I started using a vibrator in college, thinking I was a modern, sexually-empowered woman, and couldn't believe how effectively it got the job done. Within a month, I could no longer orgasm with my boyfriend, and a few months after that, I couldn't even do it with my hand. The vibrator went in the trash, and my responsiveness eventually came back.

Third, as tribal, pair-bonding primates, we're wired to thrive on the brain chemistry produced by close, trusted companionship and warm affection. Sex toys and masturbation to porn don't deliver those same neurochemical benefits.

We profit from interdependence not just at key points of our childhood, as Freud postulated, but throughout our lives. For example, connection helps reduce cortisol, which can otherwise weaken our immune system under stress. "It's much less wear and tear on us if we have someone there to help regulate us," explains psychologist/neuroscientist James A. Coan.

The gains from connection show up in very real terms. For example, daily warm touch between couples benefits men by lowering blood pressure. HIV patients with a partner live longer and develop AIDS less rapidly. Wounds heal twice as fast with companionship, as compared with isolation. Yet the most profound gifts of close connection may be psychological. Close emotional connections are associated with lower rates of addiction and depression. They change the neural patterns and brain chemistry of those who engage in them, bolstering their sense of self and making empathy and socialization possible.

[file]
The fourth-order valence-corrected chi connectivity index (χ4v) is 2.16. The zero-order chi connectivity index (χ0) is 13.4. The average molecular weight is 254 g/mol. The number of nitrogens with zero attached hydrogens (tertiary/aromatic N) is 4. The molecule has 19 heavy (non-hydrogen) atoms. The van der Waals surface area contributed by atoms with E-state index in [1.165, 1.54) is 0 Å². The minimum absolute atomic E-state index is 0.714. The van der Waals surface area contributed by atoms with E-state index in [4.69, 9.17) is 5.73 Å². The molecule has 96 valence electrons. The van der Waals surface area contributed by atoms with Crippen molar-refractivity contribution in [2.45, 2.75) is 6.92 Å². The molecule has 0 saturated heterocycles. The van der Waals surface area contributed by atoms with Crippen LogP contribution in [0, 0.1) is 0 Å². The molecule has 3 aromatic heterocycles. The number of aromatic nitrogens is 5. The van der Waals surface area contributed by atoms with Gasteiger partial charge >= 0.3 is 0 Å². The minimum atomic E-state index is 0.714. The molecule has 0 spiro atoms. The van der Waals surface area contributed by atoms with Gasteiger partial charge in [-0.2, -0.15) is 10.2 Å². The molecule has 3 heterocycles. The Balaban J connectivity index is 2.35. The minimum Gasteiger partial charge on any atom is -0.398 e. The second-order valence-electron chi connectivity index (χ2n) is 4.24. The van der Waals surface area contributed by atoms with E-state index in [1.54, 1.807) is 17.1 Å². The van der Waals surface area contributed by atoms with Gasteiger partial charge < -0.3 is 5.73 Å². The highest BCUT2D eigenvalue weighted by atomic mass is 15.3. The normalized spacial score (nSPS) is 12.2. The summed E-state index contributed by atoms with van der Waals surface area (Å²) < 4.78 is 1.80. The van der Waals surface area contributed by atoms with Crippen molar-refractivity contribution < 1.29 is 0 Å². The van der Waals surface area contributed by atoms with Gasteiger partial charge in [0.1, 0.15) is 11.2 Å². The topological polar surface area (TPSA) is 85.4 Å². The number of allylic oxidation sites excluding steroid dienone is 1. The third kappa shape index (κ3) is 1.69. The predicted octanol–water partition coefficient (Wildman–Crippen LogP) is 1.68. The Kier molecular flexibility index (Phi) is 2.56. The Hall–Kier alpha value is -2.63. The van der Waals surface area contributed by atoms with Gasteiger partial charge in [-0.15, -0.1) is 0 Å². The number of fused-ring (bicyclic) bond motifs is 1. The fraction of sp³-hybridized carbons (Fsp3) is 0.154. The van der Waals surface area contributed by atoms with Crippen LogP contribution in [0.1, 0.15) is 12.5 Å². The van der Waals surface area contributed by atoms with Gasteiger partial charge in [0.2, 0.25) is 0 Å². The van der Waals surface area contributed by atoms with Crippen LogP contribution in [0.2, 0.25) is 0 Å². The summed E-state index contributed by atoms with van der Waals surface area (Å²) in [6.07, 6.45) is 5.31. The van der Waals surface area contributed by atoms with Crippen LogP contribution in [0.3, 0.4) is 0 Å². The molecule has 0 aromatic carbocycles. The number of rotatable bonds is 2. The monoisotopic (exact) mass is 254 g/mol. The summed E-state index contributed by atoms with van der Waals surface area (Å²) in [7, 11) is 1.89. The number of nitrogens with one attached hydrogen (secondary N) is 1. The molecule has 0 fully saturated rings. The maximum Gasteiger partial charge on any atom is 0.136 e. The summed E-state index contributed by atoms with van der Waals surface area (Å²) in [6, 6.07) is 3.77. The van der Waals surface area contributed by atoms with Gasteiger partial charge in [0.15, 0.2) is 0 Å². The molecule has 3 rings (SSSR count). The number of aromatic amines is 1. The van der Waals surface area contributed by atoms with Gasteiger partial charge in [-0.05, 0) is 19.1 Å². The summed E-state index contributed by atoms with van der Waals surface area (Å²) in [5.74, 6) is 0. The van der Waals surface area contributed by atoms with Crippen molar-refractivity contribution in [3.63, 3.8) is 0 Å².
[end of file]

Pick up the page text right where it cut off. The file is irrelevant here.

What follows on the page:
Perhaps because of its potential for health-giving attachment, intercourse has more beneficial effects on the body than masturbation. Intercourse releases neurochemicals that reduce stress better, and the benefits linger for days. In fact—with or without sex—frequent affection is normally very soothing and rewarding for pair-bonding species. However, when we're not able to feel subtle pleasures due to blunted brain sensitivity, affection seems pointless or even aversive.

Couple kissingHappily, those who stop masturbating to porn generally notice a marked improvement in their ability to socialize, flirt and perceive the attractiveness of normal potential mates.  When excessive stimulation stops, the reward circuitry again becomes sensitive to the rewards it evolved to find: friendly interaction and real mates, among others.

Not long after quitting porn I noticed increased energy, increased attention, and higher self-esteem. After a month—although it took several tries to get there—those improvements were all through the roof. A couple of months later, I was having real sex. It is nice to get aroused by little things, like a revealing blouse or just a woman's flowing, shiny hair and fragrance.